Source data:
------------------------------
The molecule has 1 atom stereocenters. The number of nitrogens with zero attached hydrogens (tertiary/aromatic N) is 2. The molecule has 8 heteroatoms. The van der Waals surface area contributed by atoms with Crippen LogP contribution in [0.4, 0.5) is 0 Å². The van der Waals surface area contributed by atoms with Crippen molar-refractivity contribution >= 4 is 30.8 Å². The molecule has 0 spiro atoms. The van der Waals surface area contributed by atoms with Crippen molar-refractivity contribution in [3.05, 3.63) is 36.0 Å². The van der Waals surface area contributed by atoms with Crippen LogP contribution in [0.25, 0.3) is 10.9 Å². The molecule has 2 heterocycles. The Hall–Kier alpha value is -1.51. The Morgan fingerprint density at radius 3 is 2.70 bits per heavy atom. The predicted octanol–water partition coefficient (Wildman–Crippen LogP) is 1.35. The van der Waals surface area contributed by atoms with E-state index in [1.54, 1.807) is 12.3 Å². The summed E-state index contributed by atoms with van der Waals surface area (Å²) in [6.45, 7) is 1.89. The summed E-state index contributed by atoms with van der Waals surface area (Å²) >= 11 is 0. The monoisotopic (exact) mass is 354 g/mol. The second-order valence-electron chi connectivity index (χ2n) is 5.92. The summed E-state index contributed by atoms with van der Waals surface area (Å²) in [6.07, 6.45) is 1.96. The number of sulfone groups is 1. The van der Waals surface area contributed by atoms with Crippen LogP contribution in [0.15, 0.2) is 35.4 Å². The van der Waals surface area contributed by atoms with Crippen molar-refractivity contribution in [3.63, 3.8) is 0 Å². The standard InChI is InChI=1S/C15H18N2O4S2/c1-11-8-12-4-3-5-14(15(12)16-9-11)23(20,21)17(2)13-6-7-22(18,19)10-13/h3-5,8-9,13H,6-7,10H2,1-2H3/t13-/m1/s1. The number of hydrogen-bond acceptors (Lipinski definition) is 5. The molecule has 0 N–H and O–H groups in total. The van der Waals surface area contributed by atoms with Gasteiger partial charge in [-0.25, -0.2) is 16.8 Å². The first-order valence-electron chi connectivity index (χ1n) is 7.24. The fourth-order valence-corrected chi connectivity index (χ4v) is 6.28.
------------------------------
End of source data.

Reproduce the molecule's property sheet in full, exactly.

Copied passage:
The molecule has 1 atom stereocenters. The number of nitrogens with zero attached hydrogens (tertiary/aromatic N) is 2. The molecule has 8 heteroatoms. The van der Waals surface area contributed by atoms with Crippen LogP contribution in [0.4, 0.5) is 0 Å². The van der Waals surface area contributed by atoms with Crippen molar-refractivity contribution >= 4 is 30.8 Å². The molecule has 0 spiro atoms. The van der Waals surface area contributed by atoms with Crippen molar-refractivity contribution in [3.05, 3.63) is 36.0 Å². The van der Waals surface area contributed by atoms with Crippen LogP contribution in [0.25, 0.3) is 10.9 Å². The molecule has 2 heterocycles. The Hall–Kier alpha value is -1.51. The Morgan fingerprint density at radius 3 is 2.70 bits per heavy atom. The predicted octanol–water partition coefficient (Wildman–Crippen LogP) is 1.35. The van der Waals surface area contributed by atoms with E-state index in [1.54, 1.807) is 12.3 Å². The summed E-state index contributed by atoms with van der Waals surface area (Å²) in [6.45, 7) is 1.89. The summed E-state index contributed by atoms with van der Waals surface area (Å²) >= 11 is 0. The monoisotopic (exact) mass is 354 g/mol. The second-order valence-electron chi connectivity index (χ2n) is 5.92. The summed E-state index contributed by atoms with van der Waals surface area (Å²) in [6.07, 6.45) is 1.96. The number of sulfone groups is 1. The van der Waals surface area contributed by atoms with Crippen LogP contribution in [0.15, 0.2) is 35.4 Å². The van der Waals surface area contributed by atoms with Crippen molar-refractivity contribution in [3.63, 3.8) is 0 Å². The standard InChI is InChI=1S/C15H18N2O4S2/c1-11-8-12-4-3-5-14(15(12)16-9-11)23(20,21)17(2)13-6-7-22(18,19)10-13/h3-5,8-9,13H,6-7,10H2,1-2H3/t13-/m1/s1. The number of hydrogen-bond acceptors (Lipinski definition) is 5. The molecule has 0 N–H and O–H groups in total. The van der Waals surface area contributed by atoms with Gasteiger partial charge in [-0.25, -0.2) is 16.8 Å². The first-order valence-electron chi connectivity index (χ1n) is 7.24. The fourth-order valence-corrected chi connectivity index (χ4v) is 6.28.